Sounds like there are some similarities in our stories!

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Being old enough to drive meant you could reach the pedals, and see over the dash at the same time.
I was a tall kid- but Dad waited until I could see over the dash and operate the pedals before he taught any of us kids to drive (I am the second youngest- my "sister" is 3 months younger than me).

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So true, Chainsaws, open cutter Reel Mowers and Alis Chalmers pigeon toed Tractors were daily parts of our living. Age wasnt a factor at all, mental and physical ability were!

Dont get me wrong, there were some pretty nasty accidents around here by a few people that were marked for life. We were well apprised as kids of why Mrs Ames didnt have an Eye or Mr March was missing an arm, anything with a PTO is dangerous.
We were operating chainsaws and log splitters (100% wood heat back in the day). Most injuries were relatively minor. Except the tinnitus. That stays with you and is far worse than many understand.

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"The four lane" and then there was also "the black top".
I was driving on the "blacktop" by the time I was 10 or 11. Learned many of the back roads around here at that age, mainly to avoid the rare Deputy. if one came along, it was on like Dukes of Hazzard!
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Old 05-05-2013, 06:09 PM   #34
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My guess would be that people got tired of having their windows smashed and their firearms stolen by drug addicts and other sundry losers.
Dont remember that ever happening...? And didnt even think pot was something you could sell until we moved to Ohio...Seems like anybody that smoked it, just had some growing between their tomatoes, and cucumbers...lol
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Old 05-05-2013, 06:55 PM   #35
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This thread is making me a little homesick... , thinking about how some things were different growing up. Like, i had never seen a dog fenced in, or on a chain until moving to Ohio, thought that was odd...still do.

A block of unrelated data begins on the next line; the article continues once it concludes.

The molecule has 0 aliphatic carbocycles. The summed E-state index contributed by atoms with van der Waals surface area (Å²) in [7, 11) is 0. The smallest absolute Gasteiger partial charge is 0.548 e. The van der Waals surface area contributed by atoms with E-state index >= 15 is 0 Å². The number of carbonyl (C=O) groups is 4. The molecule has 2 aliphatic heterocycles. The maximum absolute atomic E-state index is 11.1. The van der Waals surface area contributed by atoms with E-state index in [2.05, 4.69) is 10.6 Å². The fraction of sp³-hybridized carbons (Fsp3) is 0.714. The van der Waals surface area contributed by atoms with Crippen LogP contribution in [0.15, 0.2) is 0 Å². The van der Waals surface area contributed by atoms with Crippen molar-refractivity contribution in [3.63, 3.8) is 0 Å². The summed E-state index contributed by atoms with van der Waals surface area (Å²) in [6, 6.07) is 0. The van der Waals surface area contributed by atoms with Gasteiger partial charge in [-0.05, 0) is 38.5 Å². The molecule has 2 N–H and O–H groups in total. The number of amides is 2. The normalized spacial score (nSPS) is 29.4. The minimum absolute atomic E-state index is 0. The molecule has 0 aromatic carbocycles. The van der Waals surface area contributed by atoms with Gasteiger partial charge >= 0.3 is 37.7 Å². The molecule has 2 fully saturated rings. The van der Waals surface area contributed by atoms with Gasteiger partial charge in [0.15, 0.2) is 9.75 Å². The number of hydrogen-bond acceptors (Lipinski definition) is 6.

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Old 05-05-2013, 07:03 PM   #36
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Dont remember that ever happening...? And didnt even think pot was something you could sell until we moved to Ohio...Seems like anybody that smoked it, just had some growing between their tomatoes, and cucumbers...lol
My sister has owned several farms. The two she had in Wisconsin had Marijuana growing wild on it. She wanted to get rid of it so she pulled it out and sold the plants to her neighbor.

I think my kids might have been raised by a sort of hippy-ish type person.
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Old 05-05-2013, 08:41 PM   #37
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And coal trucks ALWAYS have the right of way..not because its a law... but because they have bald tires/no brakes, or brakes on fire/and the guys driving them are bat s**t crazy.....

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Old 05-05-2013, 08:52 PM   #38
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And does anybody remember gun racks..? I never see them anymore, But growing up in Tenn, they must have been standard equipment, EVERY truck had one...
You know I was just saying the other day I don't see gun racks in trucks like I used to. I think it has more to do with dope heads breaking into vehicles though. I have seen several empty racks in trucks though. I guess they take them in at night. Pretty smart I'd say. I'm in south central Ky. (Rockcastle Co.)
In Cincinnati Oh where I grew up they where not prevalent. But LEO was not all that gun friendly back then anyway. If you got out of the city into the Cleves-Miamitown area in the far south went of the state you would see them. I'm not sure anymore as I left Ohio a couple decades ago and don't visit much anymore. And when I do I still will get a hotel usually in FT. Mitchel so I can sleep on the right side of the river
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Old 05-05-2013, 09:02 PM   #39
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You know I was just saying the other day I don't see gun racks in trucks like I used to. I think it has more to do with dope heads breaking into vehicles though. I have seen several empty racks in trucks though. I guess they take them in at night. Pretty smart I'd say. I'm in south central Ky. (Rockcastle Co.)
In Cincinnati Oh where I grew up they where not prevalent. But LEO was not all that gun friendly back then anyway. If you got out of the city into the Cleves-Miamitown area in the far south went of the state you would see them. I'm not sure anymore as I left Ohio a couple decades ago and don't visit much anymore. And when I do I still will get a hotel usually in FT. Mitchel so I can sleep on the right side of the river
here in Texas, even in the more rural areas, they are not common anymore. many years ago, i thought it strange if a truck didn't have a gun rack!

i still use them from time to time in my trucks, but now they are used as a hat rack! the guns are always out of sight if they are in my trucks.
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Old 05-05-2013, 09:05 PM   #40
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Dont remember that ever happening...? And didnt even think pot was something you could sell until we moved to Ohio...Seems like anybody that smoked it, just had some growing between their tomatoes, and cucumbers...lol
Not really talking about pot smokers, more like heroin addicts and meth junkies.